The Black Hills of South Dakota encompass beautiful scenery, breathtaking views, and some of the nation’s best rides no matter the vehicle you’re cruising. Tourists love having the chance to see all off the great Black Hills attractions in the area. From Mount Rushmore to Crazy Horse, the Needles Highway to Custer State Park, the Black Hills of South Dakota is home to many famous, breathtaking, and historical attractions.
Visited by nearly 3 million people every year, Mount Rushmore is also known as the Shrine of Democracy. Carved into the granite face of Mount Rushmore near Keystone, South Dakota, this national monument features 60-foot sculptures of the heads of four United States presidents: George Washington, Thomas Jefferson, Theodore Roosevelt, and Abraham Lincoln. The entire memorial covers 1,278.45 acres, is 5,725 feet above sea level and was completed in 1941.
Custer State Park
Custer State Park covers an area of over 71,000 acres of hilly terrain and is home to many wild animals. The park is home to a famous herd of 1,500 free roaming bison. Elk, mule deer, white tailed deer, mountain goats, bighorn sheep, pronghorn, mountain lions, and feral burros also inhabit the park. The park is famous for its scenery, its scenic drives, with views of the bison herd and prairie dog towns. This park is easily accessible by road from Rapid City. Other nearby attractions are Wind Cave National Park, Mount Rushmore, Jewel Cave National Monument, Crazy Horse Memorial, and Badlands National Park.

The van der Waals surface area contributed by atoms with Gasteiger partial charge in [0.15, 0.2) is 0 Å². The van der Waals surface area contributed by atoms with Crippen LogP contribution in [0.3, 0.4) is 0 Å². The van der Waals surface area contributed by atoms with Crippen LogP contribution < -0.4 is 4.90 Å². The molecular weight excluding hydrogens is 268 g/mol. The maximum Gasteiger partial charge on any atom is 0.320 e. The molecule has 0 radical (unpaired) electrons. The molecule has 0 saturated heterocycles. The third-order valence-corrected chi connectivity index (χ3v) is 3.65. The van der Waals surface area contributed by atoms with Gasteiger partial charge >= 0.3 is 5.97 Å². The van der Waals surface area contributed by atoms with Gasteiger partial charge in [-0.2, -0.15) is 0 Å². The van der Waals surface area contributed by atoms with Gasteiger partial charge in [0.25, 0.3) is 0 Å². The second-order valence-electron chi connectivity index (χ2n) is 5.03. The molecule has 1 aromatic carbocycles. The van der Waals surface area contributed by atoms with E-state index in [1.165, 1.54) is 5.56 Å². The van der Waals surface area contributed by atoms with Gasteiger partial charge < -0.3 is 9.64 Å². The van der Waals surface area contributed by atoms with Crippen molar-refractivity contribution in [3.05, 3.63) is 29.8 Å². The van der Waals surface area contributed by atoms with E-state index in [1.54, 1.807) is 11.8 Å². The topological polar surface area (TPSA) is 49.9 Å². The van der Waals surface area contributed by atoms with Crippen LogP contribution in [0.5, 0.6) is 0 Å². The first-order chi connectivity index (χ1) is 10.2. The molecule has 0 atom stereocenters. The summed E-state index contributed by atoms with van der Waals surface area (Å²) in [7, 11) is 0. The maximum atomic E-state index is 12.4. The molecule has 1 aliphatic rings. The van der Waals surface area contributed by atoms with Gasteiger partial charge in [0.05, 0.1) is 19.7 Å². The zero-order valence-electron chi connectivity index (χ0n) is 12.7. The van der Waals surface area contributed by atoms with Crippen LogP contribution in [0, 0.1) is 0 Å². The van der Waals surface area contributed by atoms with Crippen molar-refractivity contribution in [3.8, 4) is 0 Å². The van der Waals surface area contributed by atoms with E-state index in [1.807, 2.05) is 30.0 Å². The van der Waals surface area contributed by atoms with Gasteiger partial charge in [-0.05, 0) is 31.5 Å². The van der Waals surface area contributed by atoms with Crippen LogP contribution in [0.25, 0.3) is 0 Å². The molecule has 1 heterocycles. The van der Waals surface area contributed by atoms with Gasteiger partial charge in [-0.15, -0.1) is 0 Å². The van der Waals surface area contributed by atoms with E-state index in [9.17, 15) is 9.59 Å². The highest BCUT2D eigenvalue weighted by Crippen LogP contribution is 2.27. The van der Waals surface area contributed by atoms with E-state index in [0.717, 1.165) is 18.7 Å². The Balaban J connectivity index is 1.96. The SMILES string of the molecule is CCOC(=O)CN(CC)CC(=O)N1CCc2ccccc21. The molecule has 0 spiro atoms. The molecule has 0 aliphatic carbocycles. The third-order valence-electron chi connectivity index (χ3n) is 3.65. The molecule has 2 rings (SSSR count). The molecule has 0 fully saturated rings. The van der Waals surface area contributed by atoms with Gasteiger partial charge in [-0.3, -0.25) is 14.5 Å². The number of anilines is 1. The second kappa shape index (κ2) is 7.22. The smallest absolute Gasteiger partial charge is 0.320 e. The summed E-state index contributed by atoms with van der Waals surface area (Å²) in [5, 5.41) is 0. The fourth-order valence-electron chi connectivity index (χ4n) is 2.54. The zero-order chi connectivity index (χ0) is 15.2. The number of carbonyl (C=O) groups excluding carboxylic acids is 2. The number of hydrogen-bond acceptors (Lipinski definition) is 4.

South Dakota Highway 87 (SD 87) is a highway running through the Black Hills of South Dakota. The Needles Highway through Custer State Park and Wind Cave National Park. The Needles Highway, along with the US 16A concurrency, are also part of the Peter Norbeck Scenic Byway. Portions of the highway are also a section of Custer State Park's Wildlife Loop. The Needles Highway is a great scenic drive whether you’re in the car or riding your motorcycle.
Crazy Horse Memorial consists of the mountain carving (monument), the Indian Museum of North America, and the Native American Cultural Center. The monument is being carved out of Thunderhead Mountain on land considered sacred by some Oglala Lakota, between Custer and Hill City, roughly 17 miles from Mount Rushmore. The sculpture's final dimensions are planned to be 641 feet wide and 563 feet high. The head of Crazy Horse will be 87 feet high; by comparison, the heads of the four U.S. Presidents at Mount Rushmore are each 60 feet high.
The monument has been in progress since 1948 and is far from completion. If completed, it may become the world's largest sculpture, as well as the first non-religious statue to hold this record since 1967 (when it was held by the Soviet monument The Motherland Calls).